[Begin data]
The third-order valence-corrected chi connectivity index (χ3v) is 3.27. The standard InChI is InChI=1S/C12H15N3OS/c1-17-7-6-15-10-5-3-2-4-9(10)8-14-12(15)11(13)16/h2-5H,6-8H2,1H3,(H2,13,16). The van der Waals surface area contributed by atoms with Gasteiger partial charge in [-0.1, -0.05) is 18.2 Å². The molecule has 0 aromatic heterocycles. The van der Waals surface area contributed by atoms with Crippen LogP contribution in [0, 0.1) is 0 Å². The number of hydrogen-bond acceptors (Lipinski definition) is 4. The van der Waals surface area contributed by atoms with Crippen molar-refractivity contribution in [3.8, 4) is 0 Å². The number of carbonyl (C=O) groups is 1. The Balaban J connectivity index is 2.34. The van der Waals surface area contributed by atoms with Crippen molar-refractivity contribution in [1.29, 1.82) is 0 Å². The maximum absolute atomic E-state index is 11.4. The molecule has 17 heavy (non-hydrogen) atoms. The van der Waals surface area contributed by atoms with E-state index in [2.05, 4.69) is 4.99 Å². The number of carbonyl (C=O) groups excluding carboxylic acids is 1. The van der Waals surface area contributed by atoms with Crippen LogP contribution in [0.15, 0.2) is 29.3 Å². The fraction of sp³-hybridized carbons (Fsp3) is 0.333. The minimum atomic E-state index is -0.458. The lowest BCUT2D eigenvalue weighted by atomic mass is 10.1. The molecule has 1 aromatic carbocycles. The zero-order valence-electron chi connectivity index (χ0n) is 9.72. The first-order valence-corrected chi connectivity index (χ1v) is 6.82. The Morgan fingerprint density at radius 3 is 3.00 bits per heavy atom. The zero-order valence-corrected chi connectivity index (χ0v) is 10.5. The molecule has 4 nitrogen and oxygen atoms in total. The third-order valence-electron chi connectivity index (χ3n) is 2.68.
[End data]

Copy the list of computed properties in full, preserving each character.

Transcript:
The third-order valence-corrected chi connectivity index (χ3v) is 3.27. The standard InChI is InChI=1S/C12H15N3OS/c1-17-7-6-15-10-5-3-2-4-9(10)8-14-12(15)11(13)16/h2-5H,6-8H2,1H3,(H2,13,16). The van der Waals surface area contributed by atoms with Gasteiger partial charge in [-0.1, -0.05) is 18.2 Å². The molecule has 0 aromatic heterocycles. The van der Waals surface area contributed by atoms with Crippen LogP contribution in [0, 0.1) is 0 Å². The number of hydrogen-bond acceptors (Lipinski definition) is 4. The van der Waals surface area contributed by atoms with Crippen molar-refractivity contribution in [3.8, 4) is 0 Å². The number of carbonyl (C=O) groups is 1. The Balaban J connectivity index is 2.34. The van der Waals surface area contributed by atoms with Crippen molar-refractivity contribution in [1.29, 1.82) is 0 Å². The maximum absolute atomic E-state index is 11.4. The molecule has 17 heavy (non-hydrogen) atoms. The van der Waals surface area contributed by atoms with E-state index in [2.05, 4.69) is 4.99 Å². The number of carbonyl (C=O) groups excluding carboxylic acids is 1. The van der Waals surface area contributed by atoms with Crippen LogP contribution in [0.15, 0.2) is 29.3 Å². The fraction of sp³-hybridized carbons (Fsp3) is 0.333. The minimum atomic E-state index is -0.458. The lowest BCUT2D eigenvalue weighted by atomic mass is 10.1. The molecule has 1 aromatic carbocycles. The zero-order valence-electron chi connectivity index (χ0n) is 9.72. The first-order valence-corrected chi connectivity index (χ1v) is 6.82. The Morgan fingerprint density at radius 3 is 3.00 bits per heavy atom. The zero-order valence-corrected chi connectivity index (χ0v) is 10.5. The molecule has 4 nitrogen and oxygen atoms in total. The third-order valence-electron chi connectivity index (χ3n) is 2.68.